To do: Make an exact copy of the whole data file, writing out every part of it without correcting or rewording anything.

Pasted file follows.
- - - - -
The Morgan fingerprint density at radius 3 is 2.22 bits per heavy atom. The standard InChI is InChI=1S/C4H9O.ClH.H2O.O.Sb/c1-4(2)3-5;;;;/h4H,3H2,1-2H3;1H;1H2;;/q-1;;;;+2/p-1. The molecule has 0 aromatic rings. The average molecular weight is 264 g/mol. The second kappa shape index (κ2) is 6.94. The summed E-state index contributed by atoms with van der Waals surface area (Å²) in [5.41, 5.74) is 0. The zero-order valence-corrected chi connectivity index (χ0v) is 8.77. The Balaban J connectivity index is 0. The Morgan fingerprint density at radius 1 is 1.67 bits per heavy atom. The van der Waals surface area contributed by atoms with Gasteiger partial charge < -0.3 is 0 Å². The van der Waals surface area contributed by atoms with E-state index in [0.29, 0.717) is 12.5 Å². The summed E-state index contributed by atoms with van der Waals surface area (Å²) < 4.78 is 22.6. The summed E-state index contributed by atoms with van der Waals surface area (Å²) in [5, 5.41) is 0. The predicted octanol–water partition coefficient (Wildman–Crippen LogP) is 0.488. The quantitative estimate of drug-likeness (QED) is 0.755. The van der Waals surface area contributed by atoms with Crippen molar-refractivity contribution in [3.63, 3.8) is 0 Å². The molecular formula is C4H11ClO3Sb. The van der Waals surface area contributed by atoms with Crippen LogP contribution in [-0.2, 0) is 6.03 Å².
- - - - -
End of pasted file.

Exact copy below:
The Morgan fingerprint density at radius 3 is 2.22 bits per heavy atom. The standard InChI is InChI=1S/C4H9O.ClH.H2O.O.Sb/c1-4(2)3-5;;;;/h4H,3H2,1-2H3;1H;1H2;;/q-1;;;;+2/p-1. The molecule has 0 aromatic rings. The average molecular weight is 264 g/mol. The second kappa shape index (κ2) is 6.94. The summed E-state index contributed by atoms with van der Waals surface area (Å²) in [5.41, 5.74) is 0. The zero-order valence-corrected chi connectivity index (χ0v) is 8.77. The Balaban J connectivity index is 0. The Morgan fingerprint density at radius 1 is 1.67 bits per heavy atom. The van der Waals surface area contributed by atoms with Gasteiger partial charge < -0.3 is 0 Å². The van der Waals surface area contributed by atoms with E-state index in [0.29, 0.717) is 12.5 Å². The summed E-state index contributed by atoms with van der Waals surface area (Å²) < 4.78 is 22.6. The summed E-state index contributed by atoms with van der Waals surface area (Å²) in [5, 5.41) is 0. The predicted octanol–water partition coefficient (Wildman–Crippen LogP) is 0.488. The quantitative estimate of drug-likeness (QED) is 0.755. The van der Waals surface area contributed by atoms with Crippen molar-refractivity contribution in [3.63, 3.8) is 0 Å². The molecular formula is C4H11ClO3Sb. The van der Waals surface area contributed by atoms with Crippen LogP contribution in [-0.2, 0) is 6.03 Å².